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# Solving advanced algebra related problems

aa285312415 注册会员
2023-02-28 02:52

This answer partially references GPT, GPT_Pro to solve the problem better
Proof: If f(x)g(x) is not all zero, then at least one of f(x) or g(x) is not zero.

Let f(x)=a_nx^n+a_(n-1)x^(n-1)+... +a_0,g(x)=b_mx^m+b_(m-1)x^(m-1)+... Plus b_0.

According to the formula:

(f(x)g(x)) ^n=(a_nx^n+a_(n-1)x^(n-1)+... +a_0)(b_mx^m+b_(m-1)x^(m-1)+... +b_0)^n
=a_n^nb_m^nx^{mn}+(a_nb_m^{n-1}+a_{n-1}b_m^n)x^{mn-1}+(a_nb_{m-1}^{n-1}+a_{n-1}b_{m-1}^{n-2}+... +a_0b_m^n)x^{mn-2}+... +(a_{n-1}b_0^{n-2}+a_0b_0^{n-1})x^{m+n-2}+a_0b_0^{n}x^{m+n-1}

and(f(x), g(x)) ^ n = a_nb_mx ^ {}(m + n) - 1 +(a_(n - 1} b_} {m - 1) x ^ {2} m + n - +(a_ b_ {n - 2} {2} m -) x ^ {3} m + n - +... +(a_0b_0)x^{m+n-(m+1)}

It follows that

When f(x) or g(x) is not zero, the coefficients of the above two formulas are the same, it can be proved.

dingyan124 注册会员
2023-02-28 02:52

Lemma: Let $A$and $B$be elements of F[x], so

Proof: Since $F[x]$is an Euclidean field, it is also a PID field, that is, every ideal can be generated by an element. Set $d = GCD(A, B)$, have the $d | A | B$$and$d, therefore $(A, B) \ subseteq(d)$. On the other hand, since $d$is the greatest common factor, it can be expressed as A linear combination of $A$and $B$, i.e. $d = aA + bB$, thus $d \in(a,B)$. Thus, $(d) \subseteq(A,B)$, i.e. $(A,B) =(d)$.

Now, let's go back to our equation. inherit;

For any polynomial $a(x)$and $b(x)$, let $d = gcd(a(x),b(x))$, then according to the lemma,

cwg620 注册会员
2023-02-28 02:52

reference GPT and our thinking, we need to prove that two polynomial equals the ideal:(f(x) ⁿ, g(x) = ⁿ)(f(x)(x, g) ⁿ).

in the first place, we can prove a lemma: for any polynomial f(x), g(x), h(x) ∈ f(x), with(f(x), g h(x))(x) =(f(x), g(x))(f(x), h(x)). The proof is as follows:

f(x), g(x), h(x) the greatest common factor of d(x), is f(x) = d(x) p(x), g(x) = d(x) q(x), h(x)(x) = d r(x), with p(x), q(x), r(x) is a relatively prime polynomials. Then,(f(x), g(x), h(x)) =(d(x) p(x), d(x) q(x) r(x))(x) = d(p(x), q(x) r(x)). Since p(x) and q(x) r(x) relatively prime, so(p(x), q(x) r(x)) =(p(x), q(x))(p(x), r(x)), so(f(x), g(x) h(x)) =(f(x), g(x))(f(x), h(x)). The certificate is completed.

Now back to the subject, we have:

(f(x) ⁿ, g(x) ⁿ) =((f(x), g(x)) ⁿ)(according to lemma)

(f(x)(x, g) ⁿ, g(x) ⁿ) =((f(x)(x, g), g(x)) ⁿ)(according to the same lemma)

notice(f(x) ⁿ, g(x) ⁿ) and(f(x)(x, g) ⁿ, g(x) ⁿ) in f [x] generated on the same ideal, because they contain f(x) ⁿ and g(x) ⁿ, and according to lemma are:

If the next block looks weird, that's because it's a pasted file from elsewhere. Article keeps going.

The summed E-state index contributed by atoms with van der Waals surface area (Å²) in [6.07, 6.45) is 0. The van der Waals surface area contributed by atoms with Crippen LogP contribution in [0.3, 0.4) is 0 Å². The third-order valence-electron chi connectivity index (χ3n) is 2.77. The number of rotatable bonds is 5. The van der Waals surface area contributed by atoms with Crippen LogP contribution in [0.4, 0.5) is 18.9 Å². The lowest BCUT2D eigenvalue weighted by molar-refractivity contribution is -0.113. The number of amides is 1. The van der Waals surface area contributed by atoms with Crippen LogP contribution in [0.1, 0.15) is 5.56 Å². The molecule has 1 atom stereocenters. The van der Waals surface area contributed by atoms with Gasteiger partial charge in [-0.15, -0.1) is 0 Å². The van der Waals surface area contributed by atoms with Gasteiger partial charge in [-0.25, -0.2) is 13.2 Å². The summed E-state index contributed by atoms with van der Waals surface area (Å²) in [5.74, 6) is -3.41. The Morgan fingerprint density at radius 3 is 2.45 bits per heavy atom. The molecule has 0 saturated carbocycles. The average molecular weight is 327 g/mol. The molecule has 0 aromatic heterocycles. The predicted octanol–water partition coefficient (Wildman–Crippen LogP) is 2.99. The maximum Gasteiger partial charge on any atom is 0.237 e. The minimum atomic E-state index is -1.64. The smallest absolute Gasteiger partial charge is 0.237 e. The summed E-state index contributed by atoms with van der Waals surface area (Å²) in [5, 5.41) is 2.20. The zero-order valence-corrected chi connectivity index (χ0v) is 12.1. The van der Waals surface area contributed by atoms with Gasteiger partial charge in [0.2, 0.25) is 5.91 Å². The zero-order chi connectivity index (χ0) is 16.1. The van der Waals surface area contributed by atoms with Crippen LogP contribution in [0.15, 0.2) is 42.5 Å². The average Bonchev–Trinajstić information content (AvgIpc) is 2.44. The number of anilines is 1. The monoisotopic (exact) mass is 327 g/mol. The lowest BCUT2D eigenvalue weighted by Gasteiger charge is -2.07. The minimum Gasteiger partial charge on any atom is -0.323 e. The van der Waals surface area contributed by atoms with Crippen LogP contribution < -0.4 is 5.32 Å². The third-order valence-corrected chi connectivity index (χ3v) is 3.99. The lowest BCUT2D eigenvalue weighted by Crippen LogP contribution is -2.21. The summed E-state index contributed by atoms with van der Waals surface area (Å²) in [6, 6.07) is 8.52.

((f(x), g(x)) ⁿ) ⊆((f(x)(x, g), g(x)) ⁿ)

((f(x)(x, g), g(x)) ⁿ) ⊆((f(x), g(x)) ⁿ)

Therefore, the two ideals are equal. The certificate is completed.

duanchigui 注册会员
2023-02-28 02:52

Answer completely, don't stand up, OK?

dht8064 注册会员
2023-02-28 02:52

• First, we define an ideal I on the polynomial ring F[x] as the set generated by the polynomial f(x) in F[x], denoted I =(f(x)). That means that any member of I can be represented as a linear combination of f(x).
• Next, let's prove the equation in question.
• First, since F is a field of characteristic zero, F[x] is an entire ring. That means that if f(x) and g(x) are not all zero, then f(x) and g(x) are not all zero.
< li > then, we come to prove(f(x) ⁿ, g(x) ⁿ) ⊆(f(x)(x, g) ⁿ).
• For any polynomial a(x) and b(x), we have:

a ⁿ f(x)(x) ⁿ + b(x)(x) ⁿ ⁿ g =(a(x) f(x) + b(x) g(x)) ⁿ

• This is a direct application of the binomial theorem. Therefore, a ⁿ f(x)(x) ⁿ and b(x)(x) ⁿ ⁿ g in(f(x)(x, g) ⁿ). Therefore, arbitrary(f(x) ⁿ, g(x) ⁿ) are the elements of(f(x)(x, g) ⁿ).
< li > then, we have to prove(f(x)(x, g) ⁿ ⊆(f(x) ⁿ, g(x) ⁿ).
< li > hypothesis h(x)(f(x)(x, g) ⁿ. Then, there exist polynomials p(x) and q(x) such that:

h(x) = p(x) f(x))(x, g + q(x) g(x)(x, g)

• According to the binomial theorem, we have:
ⁿ = ∑

h(x) = 0 to n(k), C(n, k) [f(x) ⁿ - k g(x) ⁿ] [g f(x)(x) ⁿ - k ⁿ] ^ k

< li > this expansion will each item in the respectively with p(x) f(x)(x, g) and q(x) g(x, g(x)), we can get: < / li >
< li > for each k, C(n, k) f(x) ⁿ - k g(x) ⁿ in(f(x) ⁿ, g(x) ⁿ).
< li > because(f(x) ⁿ, g(x) ⁿ) is an ideal, so arbitrary linear combination are(f(x) ⁿ, g(x) ⁿ). Therefore, p(x)(x, f, g(x)) in(f(x) ⁿ, g(x) ⁿ).
< li > equally, for each k, C(n, k) g f(x)(x) ⁿ - k ⁿ in(f(x) ⁿ, g(x) ⁿ). Therefore, q(x) g(x, g(x))(f(x) ⁿ, g(x) ⁿ).
< li > therefore, h(x) ⁿ in(f(x) ⁿ, g(x) ⁿ). This means(f(x)(x, g) ⁿ) ⊆(f(x) ⁿ, g(x) ⁿ).
< li > what has been discussed above, we proved that(f(x) ⁿ, g(x) ⁿ) =(f(x)(x, g) ⁿ).

ctc1027 注册会员

Publish Time
2023-02-28 02:52
Update Time
2023-02-28 02:52